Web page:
From a distance, he appears as a white dot. As we climb closer, he gets bigger, and the white dot turns into the outline of a man perched on a ledge. His feet dangle off it, and he wears a white robe with a white and red tasseled turban of sorts wrapped around his head. He’s got what looks like slippers on his feet. As we climb the final few steps, we see his brown skin and the lines through it. His eyes crinkle at their edges as he smiles our way. He makes his living off people like us, tourists who come from across the globe to see the ancient city cut into the rocks. Petra. But before tourists ever came with their dollars, Bedouin filled Petra. They lived off the land and from their animal herds. Today, the Bedouin still live in Petra, in far fewer numbers, but most do not inhabit the caves as they once did. They sleep in modern tents, the kind American campers use, or housing the Jordanian government built for them. They make their living from the industry Petra generates not by doing anything but simply by being the historic, remarkable place that it is. People need to lead the horses on which tourists’ ride, to give them tours, to lead them on camels so that they can take pictures that they will go home and show friends, to sell them souvenirs. The Bedouin are happy to oblige. Not only do they make their money from this, money they use to feed their families, but they enjoy it, too. They believe that blessings follow guests, and to turn someone away is unthinkable — not an option. Guests are from God. The old ways for them are fading, though. Few sleep as all Bedouin once did on summer nights: under the stars, stretched out on a bedroll placed on a rock somewhere.
“Welcome!” the man says to us. He’s short, thin and dark as all the people here seem to be in this ancient city where the ghosts of something great, the Nabataeans, roam in their old capital city. But he has a swagger, too. He’s proud to show us this place, the monastery. He’s the only one here. At his urging, we move toward the tables. On them, spread out across multiple tables, are the goods he tries to sell us — Petra souvenirs and stuffed camels and plastic bracelets and necklaces. A generator keeps the small refrigerator filled with cans of pop and water cold. Those too are for sale, along with a small rack chips and popcorn are clipped to. Down below tables fill parts of Petra where the natives sell their goods all day. From a nice-looking Bedouin who knew little English but said it so enthusiastically (and wrongly) that I found it sweet I bought a small turtle with brilliant swirls of color through it. The man told me proudly that it’s made from the rocks there, “all natural.” I picked it up, examined it and knew I had to have it. It wasn’t tacky, like some of the other things. It was cool—really cool—because it was in a way like holding a little piece of Petra itself. So I paid my 10 dinars for the rock, giving my money to the now even happier man with the dark and beautiful eyes and tucked it into my bag. My dad was just as happy receiving it as I was discovering it.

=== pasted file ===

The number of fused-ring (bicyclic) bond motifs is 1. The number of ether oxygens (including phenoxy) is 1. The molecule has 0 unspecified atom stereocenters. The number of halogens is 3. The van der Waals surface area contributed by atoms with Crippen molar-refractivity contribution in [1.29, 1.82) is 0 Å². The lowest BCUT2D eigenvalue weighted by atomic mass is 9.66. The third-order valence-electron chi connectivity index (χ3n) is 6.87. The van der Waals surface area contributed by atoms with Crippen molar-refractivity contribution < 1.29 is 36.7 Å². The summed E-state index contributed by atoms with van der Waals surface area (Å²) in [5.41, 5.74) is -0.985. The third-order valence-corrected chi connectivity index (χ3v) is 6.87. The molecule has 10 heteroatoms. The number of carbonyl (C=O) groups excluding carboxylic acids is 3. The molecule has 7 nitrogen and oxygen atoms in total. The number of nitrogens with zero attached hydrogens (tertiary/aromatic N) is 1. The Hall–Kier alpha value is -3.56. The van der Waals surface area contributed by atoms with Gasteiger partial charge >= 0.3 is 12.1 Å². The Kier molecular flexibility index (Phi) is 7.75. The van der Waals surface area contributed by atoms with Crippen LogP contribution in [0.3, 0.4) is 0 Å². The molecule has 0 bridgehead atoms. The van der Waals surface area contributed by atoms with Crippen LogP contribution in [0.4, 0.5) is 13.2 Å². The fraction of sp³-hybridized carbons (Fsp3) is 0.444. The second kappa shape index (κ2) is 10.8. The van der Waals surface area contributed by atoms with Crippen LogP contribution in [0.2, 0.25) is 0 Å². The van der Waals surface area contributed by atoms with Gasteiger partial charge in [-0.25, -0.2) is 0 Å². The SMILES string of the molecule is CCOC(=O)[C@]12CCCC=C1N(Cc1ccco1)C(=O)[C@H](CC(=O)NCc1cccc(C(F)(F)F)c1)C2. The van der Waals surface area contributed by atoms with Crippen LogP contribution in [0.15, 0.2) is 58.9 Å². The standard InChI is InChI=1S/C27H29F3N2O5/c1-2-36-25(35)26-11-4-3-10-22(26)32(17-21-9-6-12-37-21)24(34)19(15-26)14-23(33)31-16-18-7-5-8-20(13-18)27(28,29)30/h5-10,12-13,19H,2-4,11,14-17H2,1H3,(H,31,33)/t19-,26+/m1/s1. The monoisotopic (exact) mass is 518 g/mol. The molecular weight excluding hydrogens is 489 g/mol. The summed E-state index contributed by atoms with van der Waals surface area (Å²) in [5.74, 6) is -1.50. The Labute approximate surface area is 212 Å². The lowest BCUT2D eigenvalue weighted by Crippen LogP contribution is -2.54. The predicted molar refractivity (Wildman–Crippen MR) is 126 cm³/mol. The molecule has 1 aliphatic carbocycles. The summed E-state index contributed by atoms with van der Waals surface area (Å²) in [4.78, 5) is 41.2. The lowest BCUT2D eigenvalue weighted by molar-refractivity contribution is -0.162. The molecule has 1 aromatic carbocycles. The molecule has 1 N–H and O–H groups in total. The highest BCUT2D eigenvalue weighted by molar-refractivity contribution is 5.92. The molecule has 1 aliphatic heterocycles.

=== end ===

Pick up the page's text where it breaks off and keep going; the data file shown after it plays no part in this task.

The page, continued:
But up by the monastery, it’s just this one man, who looks almost old but moves quickly, and his tables. It seems strange that here, a place that’s even remote by Petra standards, a place you have to hike to, is a business man. It looks incongruent. From this vantage point, Petra is spread out in a sweeping view, something you can take in as a panorama. And it’s incredible. The golden brown desert under the almost-setting sun, the smattering of ink-black holes in the rock ledges where the caves were cut for tombs and later used as homes. I sadly thought, as I always think in moments such as this, that I’d probably never be back, that my brain and heart better wrap themselves around this moment, absorb it the best they can and remember it always. A cool evening breeze blows past us all up here, a welcome relief from the hot sun we felt at midday. The sky’s taking on a different color now as the sun begins to set, and the sound ebbs from Petra as the tourists ebb away, too. The hoof beats on the packed ground from the horses pulling carts filled with tourists sound more distant and infrequent. The stillness feels palpable now, as if these great rocks breathe a sigh of relief once everyone’s gone home for the day. Petra, I realize, is returning to the place it once was for hundreds of years. And because we’re laggers, and got a late start to our day, we get to see it change. A blessing I never could have foreseen.